I meant to work an Office review into my Alec Baldwin rant, but that went on and on and on, and after the umpteenth paragraph I thought I’d better play myself off. Decent, midlevel episode. Great concept (I laughed like a donkey when I saw the obscene watermark; then again, I’m mentally 12 years old). So-so execution (Michael went a little too far into Zanytown in his apology video; the ending sort of petered out; and none of the running plots were meaningfully affected).
Still, by now The Office is like pizza: even when it’s just OK, it’s awfully good. You never know when a side character is going to step up, and last night Kelly had one of her best showcases in a while. Mindy Kaling plays her as such a believable ditz that it was surprising, and refreshing, for her to get a chance to actually be good at something–and how fitting that that something should be talking on the phone. Seeing her diplomatically tell lemon-faced Angela that her phone-apology mode left something to be desired was a perfect interaction, and actually, not bad management. Watch your back, Michael.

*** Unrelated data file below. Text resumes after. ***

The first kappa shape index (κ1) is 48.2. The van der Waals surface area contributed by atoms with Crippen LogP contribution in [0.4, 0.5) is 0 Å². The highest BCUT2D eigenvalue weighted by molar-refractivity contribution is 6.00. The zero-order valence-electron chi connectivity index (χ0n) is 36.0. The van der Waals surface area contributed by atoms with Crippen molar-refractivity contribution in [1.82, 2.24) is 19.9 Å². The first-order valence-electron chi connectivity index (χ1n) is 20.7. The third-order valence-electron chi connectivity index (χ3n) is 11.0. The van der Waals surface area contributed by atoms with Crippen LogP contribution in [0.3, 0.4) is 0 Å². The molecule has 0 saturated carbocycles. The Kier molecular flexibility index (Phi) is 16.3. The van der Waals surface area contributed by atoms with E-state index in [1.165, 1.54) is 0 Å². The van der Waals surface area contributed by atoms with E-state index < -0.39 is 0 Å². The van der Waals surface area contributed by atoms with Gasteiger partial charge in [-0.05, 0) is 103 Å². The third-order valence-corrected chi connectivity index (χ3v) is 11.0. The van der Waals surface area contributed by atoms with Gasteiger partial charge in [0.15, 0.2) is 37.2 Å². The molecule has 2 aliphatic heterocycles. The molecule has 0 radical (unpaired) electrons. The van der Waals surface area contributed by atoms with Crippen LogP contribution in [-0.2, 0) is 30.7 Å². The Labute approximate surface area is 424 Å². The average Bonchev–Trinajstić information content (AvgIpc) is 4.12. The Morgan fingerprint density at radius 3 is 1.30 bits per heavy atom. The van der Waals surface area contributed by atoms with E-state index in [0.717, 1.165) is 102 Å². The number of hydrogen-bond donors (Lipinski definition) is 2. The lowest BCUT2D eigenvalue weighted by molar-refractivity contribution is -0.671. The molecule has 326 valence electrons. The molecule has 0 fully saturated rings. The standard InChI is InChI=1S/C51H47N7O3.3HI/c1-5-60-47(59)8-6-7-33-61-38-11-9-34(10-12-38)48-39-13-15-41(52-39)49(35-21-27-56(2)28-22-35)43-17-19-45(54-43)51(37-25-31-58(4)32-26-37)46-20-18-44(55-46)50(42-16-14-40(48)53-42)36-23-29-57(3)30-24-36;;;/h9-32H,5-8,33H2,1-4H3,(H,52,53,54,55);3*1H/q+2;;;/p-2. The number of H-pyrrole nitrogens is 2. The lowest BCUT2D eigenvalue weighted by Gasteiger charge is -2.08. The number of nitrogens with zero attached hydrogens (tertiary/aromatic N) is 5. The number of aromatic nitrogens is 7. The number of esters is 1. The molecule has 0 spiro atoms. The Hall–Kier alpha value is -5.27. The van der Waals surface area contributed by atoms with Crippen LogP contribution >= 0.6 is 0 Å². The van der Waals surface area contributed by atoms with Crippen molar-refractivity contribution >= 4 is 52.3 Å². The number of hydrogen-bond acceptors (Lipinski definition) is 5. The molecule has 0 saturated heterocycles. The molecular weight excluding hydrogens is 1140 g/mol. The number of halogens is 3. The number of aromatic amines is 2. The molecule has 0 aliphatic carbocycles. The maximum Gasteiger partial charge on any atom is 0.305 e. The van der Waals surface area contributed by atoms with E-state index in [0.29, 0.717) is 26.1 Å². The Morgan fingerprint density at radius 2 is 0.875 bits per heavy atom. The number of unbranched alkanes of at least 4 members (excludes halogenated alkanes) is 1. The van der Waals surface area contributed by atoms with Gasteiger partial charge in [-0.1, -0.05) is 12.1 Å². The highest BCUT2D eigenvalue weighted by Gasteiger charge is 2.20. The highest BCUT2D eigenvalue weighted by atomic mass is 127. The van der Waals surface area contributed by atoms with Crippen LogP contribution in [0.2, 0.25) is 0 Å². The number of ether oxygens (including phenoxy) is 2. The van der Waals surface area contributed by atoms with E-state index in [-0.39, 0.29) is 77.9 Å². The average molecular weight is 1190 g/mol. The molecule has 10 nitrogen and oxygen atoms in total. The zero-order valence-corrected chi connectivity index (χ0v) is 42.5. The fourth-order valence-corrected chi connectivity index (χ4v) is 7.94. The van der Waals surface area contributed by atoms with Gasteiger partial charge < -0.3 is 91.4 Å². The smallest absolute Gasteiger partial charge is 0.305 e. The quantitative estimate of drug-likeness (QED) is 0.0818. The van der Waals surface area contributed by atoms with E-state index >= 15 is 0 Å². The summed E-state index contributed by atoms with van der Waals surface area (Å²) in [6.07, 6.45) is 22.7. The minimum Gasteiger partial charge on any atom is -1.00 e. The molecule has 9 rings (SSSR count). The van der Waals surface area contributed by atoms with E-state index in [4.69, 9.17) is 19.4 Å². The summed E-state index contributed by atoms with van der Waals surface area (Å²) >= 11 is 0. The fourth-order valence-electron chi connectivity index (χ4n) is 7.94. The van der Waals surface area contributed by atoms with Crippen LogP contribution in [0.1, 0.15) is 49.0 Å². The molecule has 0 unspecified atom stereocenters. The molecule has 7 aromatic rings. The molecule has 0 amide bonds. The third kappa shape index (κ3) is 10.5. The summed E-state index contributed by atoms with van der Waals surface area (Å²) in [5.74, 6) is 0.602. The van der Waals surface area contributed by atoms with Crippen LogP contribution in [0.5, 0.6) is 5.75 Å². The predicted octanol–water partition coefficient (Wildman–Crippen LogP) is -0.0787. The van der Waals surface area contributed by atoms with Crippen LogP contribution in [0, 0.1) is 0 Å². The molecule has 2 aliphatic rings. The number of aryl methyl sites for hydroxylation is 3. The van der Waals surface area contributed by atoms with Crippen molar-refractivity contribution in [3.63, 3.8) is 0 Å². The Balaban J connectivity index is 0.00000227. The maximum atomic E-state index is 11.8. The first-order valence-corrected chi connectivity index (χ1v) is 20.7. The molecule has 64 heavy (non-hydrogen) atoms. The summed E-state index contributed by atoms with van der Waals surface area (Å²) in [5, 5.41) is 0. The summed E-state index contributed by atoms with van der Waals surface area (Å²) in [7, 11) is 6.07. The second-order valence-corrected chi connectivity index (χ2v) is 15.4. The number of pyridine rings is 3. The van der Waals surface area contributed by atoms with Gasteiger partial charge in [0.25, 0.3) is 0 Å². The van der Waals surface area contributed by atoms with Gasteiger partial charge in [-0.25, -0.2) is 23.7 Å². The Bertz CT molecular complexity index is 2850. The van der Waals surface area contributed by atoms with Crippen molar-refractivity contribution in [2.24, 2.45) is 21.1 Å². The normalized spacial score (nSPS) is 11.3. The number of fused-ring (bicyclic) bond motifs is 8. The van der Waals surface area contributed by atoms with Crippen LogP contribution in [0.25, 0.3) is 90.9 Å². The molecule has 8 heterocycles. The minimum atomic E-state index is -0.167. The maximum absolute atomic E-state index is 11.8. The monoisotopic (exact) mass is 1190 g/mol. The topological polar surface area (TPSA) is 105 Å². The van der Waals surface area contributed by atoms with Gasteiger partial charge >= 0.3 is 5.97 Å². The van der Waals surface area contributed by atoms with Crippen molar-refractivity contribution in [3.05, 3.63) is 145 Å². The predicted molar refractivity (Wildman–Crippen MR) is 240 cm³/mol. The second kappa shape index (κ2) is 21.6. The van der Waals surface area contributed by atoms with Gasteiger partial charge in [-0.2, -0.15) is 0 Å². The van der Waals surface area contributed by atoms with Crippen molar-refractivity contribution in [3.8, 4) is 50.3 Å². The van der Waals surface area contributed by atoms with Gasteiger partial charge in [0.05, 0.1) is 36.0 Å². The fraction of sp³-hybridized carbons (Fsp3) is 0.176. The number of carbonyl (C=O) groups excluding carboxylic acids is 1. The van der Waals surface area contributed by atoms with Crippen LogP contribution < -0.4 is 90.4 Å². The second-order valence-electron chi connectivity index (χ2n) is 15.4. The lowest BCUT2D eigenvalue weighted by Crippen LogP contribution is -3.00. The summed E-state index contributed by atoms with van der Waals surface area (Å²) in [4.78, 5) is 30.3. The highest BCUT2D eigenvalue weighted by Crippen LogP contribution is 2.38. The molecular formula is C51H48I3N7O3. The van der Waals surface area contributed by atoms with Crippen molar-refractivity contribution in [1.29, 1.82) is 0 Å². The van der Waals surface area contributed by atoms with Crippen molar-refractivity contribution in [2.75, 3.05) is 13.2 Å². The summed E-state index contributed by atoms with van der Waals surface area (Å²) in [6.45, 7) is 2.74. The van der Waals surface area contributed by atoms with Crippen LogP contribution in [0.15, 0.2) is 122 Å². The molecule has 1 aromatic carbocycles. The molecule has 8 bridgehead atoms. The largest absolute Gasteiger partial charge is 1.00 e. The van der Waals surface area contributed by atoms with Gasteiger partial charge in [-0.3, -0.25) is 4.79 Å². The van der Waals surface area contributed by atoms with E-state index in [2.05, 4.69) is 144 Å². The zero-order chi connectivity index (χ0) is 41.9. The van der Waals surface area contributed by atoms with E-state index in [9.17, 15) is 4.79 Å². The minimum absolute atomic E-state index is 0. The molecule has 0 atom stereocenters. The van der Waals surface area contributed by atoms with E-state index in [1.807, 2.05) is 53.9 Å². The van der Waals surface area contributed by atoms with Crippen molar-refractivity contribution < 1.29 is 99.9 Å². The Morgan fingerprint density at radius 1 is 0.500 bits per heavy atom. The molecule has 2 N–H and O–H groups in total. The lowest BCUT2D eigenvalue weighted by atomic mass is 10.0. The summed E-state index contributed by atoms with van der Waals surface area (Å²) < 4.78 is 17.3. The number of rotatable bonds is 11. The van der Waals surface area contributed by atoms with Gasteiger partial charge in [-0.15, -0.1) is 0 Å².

You can’t talk supporting characters in this episode without talking Creed, and he was in fine form: setting up a paper-plant employee he’s never met to save his skin was a new, and totally believeable, low. But the episode also made me glad to have Andy back: his frat-boy mannerisms (the “beer me” joke), his flashes of self-awareness (recognizing that the “beer me” joke only gets a laugh 25% of the time), his vulnerability/craziness (getting his heart broken by his jailbait girlfriend) and, of course, his singing (I still have The Lion Sleeps Tonight in my head).
That last singalong bit between Jim and Andy is one of the things I love about this show. Going on the apology visit didn’t exactly bond the two of them, and I doubt that Jim likes him any better–and yet it’s still important to Jim to cheer Andy up. That’s partly because Jim’s a good guy, but also partly–like some of his team-ups with Dwight–a sign of how working together confers a kind of trench-warfare connection even among employees who don’t much like each other. It’s the sort of insight, rare in Hollywood productions about work, that makes you believe the person who wrote it could actually once have worked in an office. Beer me some more of that.